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For document classification problems, is there a rule of thumb for the number of training instances required for the number of terms in the vocabulary?

I am using a logistic regression classifier with TF-IDF weighted features. After stop-word filtering, stemming, and filtering by minimum and maximum document frequencies, I have a vocabulary of ~13,000 terms for a training set with ~20,000 documents. I have attempted using LDA for dimensionality reduction by adding topic probabilities as features, but this did not significantly affect performance. The performance of a classifier trained only on LDA topic probability features was inferior to the performance of the classifiers trained on TF-IDF features and TF-IDF+LDA topic probability features.

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If you want to use something like plain (i.e., unregularized) logistic regression, then the argument cited by Jose stands: you need the ratio #features/#examples to be small.

However, you can do much better by using regularization. Popular forms of regularization include L1 (lasso) and L2 (ridge) regularization. If you regularize your features properly, you can get away with having many more features than training examples. In this paper, for example, using "dropout regularization" allowed us to train an efficient logistic regression model with 25k training examples and 5 million features.

Finally, if you have even fewer training examples (say, a few hundred examples and a million features), you may need to go even further and use generative models models like naive Bayes. As explained here, you may get away with having a number of training examples that grows logarithmically with the number of features.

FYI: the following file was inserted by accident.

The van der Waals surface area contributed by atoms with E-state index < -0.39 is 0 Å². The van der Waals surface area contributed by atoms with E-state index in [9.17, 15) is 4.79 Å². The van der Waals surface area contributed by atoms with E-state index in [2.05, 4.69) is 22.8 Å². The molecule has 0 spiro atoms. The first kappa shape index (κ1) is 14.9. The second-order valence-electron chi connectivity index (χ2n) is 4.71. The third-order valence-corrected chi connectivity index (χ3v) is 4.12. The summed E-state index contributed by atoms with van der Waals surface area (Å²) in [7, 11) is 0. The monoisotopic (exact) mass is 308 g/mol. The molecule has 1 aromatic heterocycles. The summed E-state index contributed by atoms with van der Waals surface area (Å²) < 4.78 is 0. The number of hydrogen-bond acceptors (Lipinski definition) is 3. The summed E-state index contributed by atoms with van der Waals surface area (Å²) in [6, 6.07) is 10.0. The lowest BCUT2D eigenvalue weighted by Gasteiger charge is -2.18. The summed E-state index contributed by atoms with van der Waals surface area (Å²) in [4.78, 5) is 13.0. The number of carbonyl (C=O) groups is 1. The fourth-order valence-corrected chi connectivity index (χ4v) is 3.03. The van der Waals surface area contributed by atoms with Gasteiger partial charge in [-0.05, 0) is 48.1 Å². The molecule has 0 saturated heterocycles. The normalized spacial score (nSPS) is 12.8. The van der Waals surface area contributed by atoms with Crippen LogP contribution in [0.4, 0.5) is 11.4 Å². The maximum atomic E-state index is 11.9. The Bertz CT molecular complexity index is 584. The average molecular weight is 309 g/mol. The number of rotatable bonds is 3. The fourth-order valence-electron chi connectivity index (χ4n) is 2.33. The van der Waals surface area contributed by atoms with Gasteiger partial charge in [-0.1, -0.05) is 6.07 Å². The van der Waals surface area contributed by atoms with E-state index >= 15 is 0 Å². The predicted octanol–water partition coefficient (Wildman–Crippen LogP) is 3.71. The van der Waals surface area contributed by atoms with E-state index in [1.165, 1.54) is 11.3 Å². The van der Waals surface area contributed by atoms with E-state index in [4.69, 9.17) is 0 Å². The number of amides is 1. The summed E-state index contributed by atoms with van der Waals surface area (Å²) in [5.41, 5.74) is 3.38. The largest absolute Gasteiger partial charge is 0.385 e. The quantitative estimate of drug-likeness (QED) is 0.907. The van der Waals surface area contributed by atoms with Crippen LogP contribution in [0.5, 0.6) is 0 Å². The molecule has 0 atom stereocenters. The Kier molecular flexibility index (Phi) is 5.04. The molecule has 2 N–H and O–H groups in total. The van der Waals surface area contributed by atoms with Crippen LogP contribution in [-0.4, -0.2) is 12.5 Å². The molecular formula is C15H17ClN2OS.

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Unfortunately, I do not know of such a rule of thumb. There is an interesting discussion on the topic in David D. Thesis (1992), in section 2.3.3. I cannot copy it here because the original thesis is in PS format and I cannot copy from the PDF I link, but here you got an screenshoot:

David Lewis Thesis, section 2.3.3

If you follow Fuhr, and given that your limit is the number of documents (20k - I guess 20 newsgroups or Reuters-21578 dataset), you should have an upper limit of 200-400 atributes.

I suggest an alternative way, that is making use of feature selection. You can either select a maximum number of attributes from those top scoring using a usual Information Theory quality metric like Information Gain or X-square. For instance, you can rank the words according to their Information Gain score and keep top 400 (or testing with different vocabulary sizes).

Alternatively, you can just keep those attributes (words) with an Information Gain score over 0.0 (meaning that they provide at least some predictive quality). You can use upper thresholds (0.1, etc.) to decrease the number of attributes.

In both cases, the optimal number of attributes can only be known through experimentation.

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